During World War Two we - my Mum and older brother, Tom, and sister, Pam - lived at number 8 Duvard’s Place in Borden. We were there from when I was just 5 (1940) and left one month before my 12th birthday. We struggled along
manfully during the war, as did so many others. One day on the way to school we saw that one house had been hit and the front of the house wasn’t there. But the cupboard on the landing had a Union Jack in and the flag had unrolled as it fell out and fluttered there.
My Uncle was in the fire service in London and when he managed to get down to visit he brought boxes of sweets with him. Gran (Mrs. Lilian Pollington) used to put a table outside the front door and sell them. At other times my Aunt Mary (only in her early teens then) used to go round the villages selling the sweets from a tray around her neck. The bus only came up to the Maypole and when Mary went round with the sweets at the weekend she had to go all the way up to Oad St. That was quite a walk along the road directly opposite Gran’s cottage.
There was a pub up there - and still is, I believe.
When Mary was working age (14 probably) she went to work in the hospital at Keycol Hill. I think she had to scrub (on her hands and knees) a long corridor, clean the nurses’ home and Matron’s sitting room.
I don’t remember much about my Grandad (Edward Pollington) and he died in December 1940 at 1 North Street, Milton (not sure what the address was but maybe a nursing home or hospital) and was buried in the churchyard. When Gran died in 1966 a small number of the family took her ashes to the churchyard and scattered them on Grandad’s grave although he didn’t have a headstone – Gran couldn’t afford one.
Gran and Grandad and my Aunt Mary lived at number 2 Wents Cottages which was the middle one of three. Entering the cottage by the front door there were stairs to the left. On the right was a sitting room which was used, at some time, as a bedroom for an old lady who was probably Gran’s mother. Directly opposite the front door was a door to the living room and facing that door was Grandad’s armchair – wooden, like a farmhouse carver chair. The chair had a wooden railed back which was his ‘itching post’ and he would twist his back to itch his back - or maybe relieve pain. There was a large table to the left which seemed to take up most of the room and there may have been a form-type bench at the back. Facing into the room from the hall the kitchen or scullery was on the right, the door being next to Grandad’s chair. I don’t know how many bedrooms there were but probably only one for Gran and Grandad and another
When the war finished, in 1945, Gran must have gone back to London, leaving us to await Dad’s discharge from the Army. We left Borden because my brother, Tom, was coming up to school leaving age and it was decided that we needed to return to London as a family to give us all a better chance of finding work. So, in March 1948 we went back to London.
I think Duvard’s Place was probably a farm worker’s cottage and we had two wells: one for drinking and one for washing and we had a rain butt. The mangle was outside the kitchen window. The row of cottages was ‘tunnel back’ and we lived at the end cottages. The people next door were called Tilbey. The front room was the best room and only used for special events. The war was in full swing when we moved to Borden and so we were the proud owners of a table shelter. This was a large steel table with mesh wire sides to keep out the flack when bombs fell. We all slept under that table until the war ended.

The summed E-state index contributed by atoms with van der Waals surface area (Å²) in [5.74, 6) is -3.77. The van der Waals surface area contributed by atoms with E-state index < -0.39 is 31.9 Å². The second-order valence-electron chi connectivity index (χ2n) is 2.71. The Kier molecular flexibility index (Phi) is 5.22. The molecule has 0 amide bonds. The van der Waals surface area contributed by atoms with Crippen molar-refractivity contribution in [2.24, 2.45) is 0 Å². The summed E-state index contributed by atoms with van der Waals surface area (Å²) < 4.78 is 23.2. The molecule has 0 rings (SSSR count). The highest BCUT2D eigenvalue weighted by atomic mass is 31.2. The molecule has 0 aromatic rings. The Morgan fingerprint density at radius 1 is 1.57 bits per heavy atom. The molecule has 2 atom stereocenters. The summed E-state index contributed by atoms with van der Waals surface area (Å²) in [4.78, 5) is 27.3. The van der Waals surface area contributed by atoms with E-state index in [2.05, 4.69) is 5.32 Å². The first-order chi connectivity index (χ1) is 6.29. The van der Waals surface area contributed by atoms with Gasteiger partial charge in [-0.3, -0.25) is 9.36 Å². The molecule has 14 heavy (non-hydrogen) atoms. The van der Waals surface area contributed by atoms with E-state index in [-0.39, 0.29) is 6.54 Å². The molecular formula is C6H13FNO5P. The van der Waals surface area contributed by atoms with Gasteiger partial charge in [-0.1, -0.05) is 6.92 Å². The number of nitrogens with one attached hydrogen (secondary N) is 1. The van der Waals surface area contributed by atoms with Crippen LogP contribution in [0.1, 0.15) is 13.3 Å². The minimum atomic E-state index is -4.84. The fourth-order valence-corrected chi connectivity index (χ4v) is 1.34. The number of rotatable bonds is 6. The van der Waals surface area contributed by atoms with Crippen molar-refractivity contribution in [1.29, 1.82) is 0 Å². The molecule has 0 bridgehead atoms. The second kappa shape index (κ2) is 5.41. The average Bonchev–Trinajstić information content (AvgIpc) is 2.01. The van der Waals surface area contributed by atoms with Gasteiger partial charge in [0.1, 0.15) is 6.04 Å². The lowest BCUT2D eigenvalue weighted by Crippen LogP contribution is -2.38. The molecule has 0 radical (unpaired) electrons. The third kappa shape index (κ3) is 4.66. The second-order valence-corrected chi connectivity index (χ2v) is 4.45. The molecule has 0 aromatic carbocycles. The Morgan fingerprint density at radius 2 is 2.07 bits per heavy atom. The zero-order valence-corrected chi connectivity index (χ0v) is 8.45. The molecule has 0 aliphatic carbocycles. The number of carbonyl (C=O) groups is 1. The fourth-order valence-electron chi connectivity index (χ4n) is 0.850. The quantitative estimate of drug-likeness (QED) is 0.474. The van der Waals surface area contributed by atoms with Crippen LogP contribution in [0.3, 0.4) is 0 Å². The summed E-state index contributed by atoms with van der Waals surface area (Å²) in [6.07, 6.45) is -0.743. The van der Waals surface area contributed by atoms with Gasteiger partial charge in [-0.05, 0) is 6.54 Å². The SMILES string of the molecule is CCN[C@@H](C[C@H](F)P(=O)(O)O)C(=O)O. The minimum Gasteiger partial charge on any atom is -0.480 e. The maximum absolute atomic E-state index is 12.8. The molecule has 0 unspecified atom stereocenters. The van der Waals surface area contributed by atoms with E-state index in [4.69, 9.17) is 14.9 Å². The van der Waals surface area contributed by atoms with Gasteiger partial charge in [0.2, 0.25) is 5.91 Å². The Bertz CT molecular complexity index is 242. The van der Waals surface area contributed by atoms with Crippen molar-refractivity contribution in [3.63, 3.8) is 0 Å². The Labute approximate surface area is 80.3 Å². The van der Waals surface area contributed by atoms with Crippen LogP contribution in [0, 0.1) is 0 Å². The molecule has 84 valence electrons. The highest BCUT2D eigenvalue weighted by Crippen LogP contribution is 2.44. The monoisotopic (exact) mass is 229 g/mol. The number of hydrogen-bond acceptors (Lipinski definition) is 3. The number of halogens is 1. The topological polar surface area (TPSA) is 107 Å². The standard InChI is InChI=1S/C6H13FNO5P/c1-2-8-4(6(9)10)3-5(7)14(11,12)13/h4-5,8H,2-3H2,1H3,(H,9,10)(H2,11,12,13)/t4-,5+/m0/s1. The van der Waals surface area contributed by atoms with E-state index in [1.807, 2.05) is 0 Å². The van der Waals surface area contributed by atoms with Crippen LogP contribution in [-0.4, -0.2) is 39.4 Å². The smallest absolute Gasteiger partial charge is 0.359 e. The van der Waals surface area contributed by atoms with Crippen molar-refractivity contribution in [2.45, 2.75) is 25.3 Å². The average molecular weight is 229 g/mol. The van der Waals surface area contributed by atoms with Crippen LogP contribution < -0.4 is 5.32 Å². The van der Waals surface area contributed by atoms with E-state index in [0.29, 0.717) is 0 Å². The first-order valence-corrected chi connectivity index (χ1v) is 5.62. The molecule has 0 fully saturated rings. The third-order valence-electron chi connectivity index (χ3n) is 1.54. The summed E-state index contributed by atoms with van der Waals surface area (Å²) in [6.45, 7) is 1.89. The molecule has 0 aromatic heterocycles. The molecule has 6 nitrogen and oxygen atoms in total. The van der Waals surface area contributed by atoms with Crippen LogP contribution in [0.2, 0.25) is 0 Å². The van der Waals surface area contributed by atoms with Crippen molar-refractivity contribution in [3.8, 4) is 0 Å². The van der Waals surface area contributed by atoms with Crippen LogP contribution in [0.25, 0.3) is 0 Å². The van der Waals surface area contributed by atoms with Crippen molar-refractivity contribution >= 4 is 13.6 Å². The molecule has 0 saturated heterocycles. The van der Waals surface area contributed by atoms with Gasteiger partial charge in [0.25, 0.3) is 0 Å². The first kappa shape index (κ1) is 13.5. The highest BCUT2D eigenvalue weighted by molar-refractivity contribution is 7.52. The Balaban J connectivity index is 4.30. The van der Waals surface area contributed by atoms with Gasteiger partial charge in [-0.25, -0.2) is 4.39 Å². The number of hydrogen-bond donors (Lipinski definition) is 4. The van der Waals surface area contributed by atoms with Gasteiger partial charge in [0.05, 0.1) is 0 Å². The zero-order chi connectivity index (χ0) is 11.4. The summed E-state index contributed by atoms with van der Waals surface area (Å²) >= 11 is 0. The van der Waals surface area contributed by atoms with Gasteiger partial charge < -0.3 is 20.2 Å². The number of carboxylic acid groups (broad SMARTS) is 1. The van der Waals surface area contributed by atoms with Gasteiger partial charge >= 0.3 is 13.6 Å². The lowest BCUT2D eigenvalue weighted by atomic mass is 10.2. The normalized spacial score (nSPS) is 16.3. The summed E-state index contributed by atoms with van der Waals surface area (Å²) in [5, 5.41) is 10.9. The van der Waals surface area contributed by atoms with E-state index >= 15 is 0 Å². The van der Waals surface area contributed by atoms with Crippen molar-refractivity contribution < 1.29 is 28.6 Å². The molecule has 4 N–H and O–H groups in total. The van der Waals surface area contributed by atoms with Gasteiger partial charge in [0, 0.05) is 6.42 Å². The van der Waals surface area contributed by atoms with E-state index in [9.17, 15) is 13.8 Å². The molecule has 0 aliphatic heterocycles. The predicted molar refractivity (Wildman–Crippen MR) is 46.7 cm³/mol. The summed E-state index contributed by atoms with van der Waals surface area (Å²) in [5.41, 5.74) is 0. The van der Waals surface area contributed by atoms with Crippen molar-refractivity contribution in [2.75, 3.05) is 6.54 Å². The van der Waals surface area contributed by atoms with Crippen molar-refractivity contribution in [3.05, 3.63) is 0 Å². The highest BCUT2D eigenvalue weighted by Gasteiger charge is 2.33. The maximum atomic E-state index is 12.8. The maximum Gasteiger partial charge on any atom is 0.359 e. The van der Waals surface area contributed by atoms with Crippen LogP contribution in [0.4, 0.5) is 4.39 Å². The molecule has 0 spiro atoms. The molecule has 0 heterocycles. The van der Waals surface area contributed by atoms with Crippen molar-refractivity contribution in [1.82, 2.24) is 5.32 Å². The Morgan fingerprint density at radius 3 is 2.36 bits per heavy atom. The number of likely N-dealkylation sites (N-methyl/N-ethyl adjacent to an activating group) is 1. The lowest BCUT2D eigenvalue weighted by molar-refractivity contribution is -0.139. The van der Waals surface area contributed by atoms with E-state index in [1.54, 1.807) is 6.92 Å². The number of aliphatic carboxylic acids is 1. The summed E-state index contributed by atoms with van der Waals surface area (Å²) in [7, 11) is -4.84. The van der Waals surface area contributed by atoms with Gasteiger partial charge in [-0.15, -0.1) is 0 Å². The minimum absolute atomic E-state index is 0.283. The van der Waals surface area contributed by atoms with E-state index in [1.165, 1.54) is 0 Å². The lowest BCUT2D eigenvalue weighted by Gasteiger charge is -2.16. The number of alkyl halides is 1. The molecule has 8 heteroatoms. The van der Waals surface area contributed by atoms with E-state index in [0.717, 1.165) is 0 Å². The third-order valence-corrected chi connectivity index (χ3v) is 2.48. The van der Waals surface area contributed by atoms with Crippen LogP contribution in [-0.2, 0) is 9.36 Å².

One day we three children were in the garden and an enemy plane came over very low; we could see all the markings on the plane. I do recall that a plane came down near us and the pilot was buried in the churchyard. If you were in the village it was a must to go round the back of the church to look at the grave.
While we were at Borden we seem to have fared very well. Of course, we had fruit and Mum made jam. We also had an allotment and grew vegetables. Our cottage was about a mile outside the village and although there was a bus to the village we had to walk the mile to catch it. The school was another mile on from there. My best memories of school are that we had cold toast for our lunch wrapped in newspaper and we took an Oxo cube for a hot drink to go with the
cold toast. One teacher was called Begby, known to us as ‘Buggerbee’.
Sometimes, we had ice cream and we had little round circles of ice cream two inches across and one inch deep.
There was a time when Mum, along with other Mums, kept us off school in protest that there was no provision for us at lunchtime. I expect that was when the Oxo drink was provided.
In the village, Barrow House was the one next to the forge and sometimes used as a library. Looking from the village to the church the Post Office was on the left before the forge and it was also a small general store. On the right before the pub was the 'rec' and each year we had a fete and fancy dress parade. To get to school we had to walk the mile to the church turn left just before the church and walk another three quarters of a mile to the school. The school was built of flint and had four classrooms. At Christmas a local farmer sent nuts and fruit to the school for the children. I remember the boys having stained hands from peeling the nuts so perhaps they were walnuts.
The Vicarage is now next to the Church but it used to be down the main street towards Harman’s Corner and I think the Vicar’s name was Brown. Sometimes a dance was organised in the Village Hall opposite the Church.
There used to be a man who did hedging and ditches on the roads around the village and we knew him as 'Man Friday'.
(Thomas, Pamela and Joyce Pollington appear in the school register for 1941 with their address as Duvard’s Place and Tom and Pam appear in a school photo on the website.)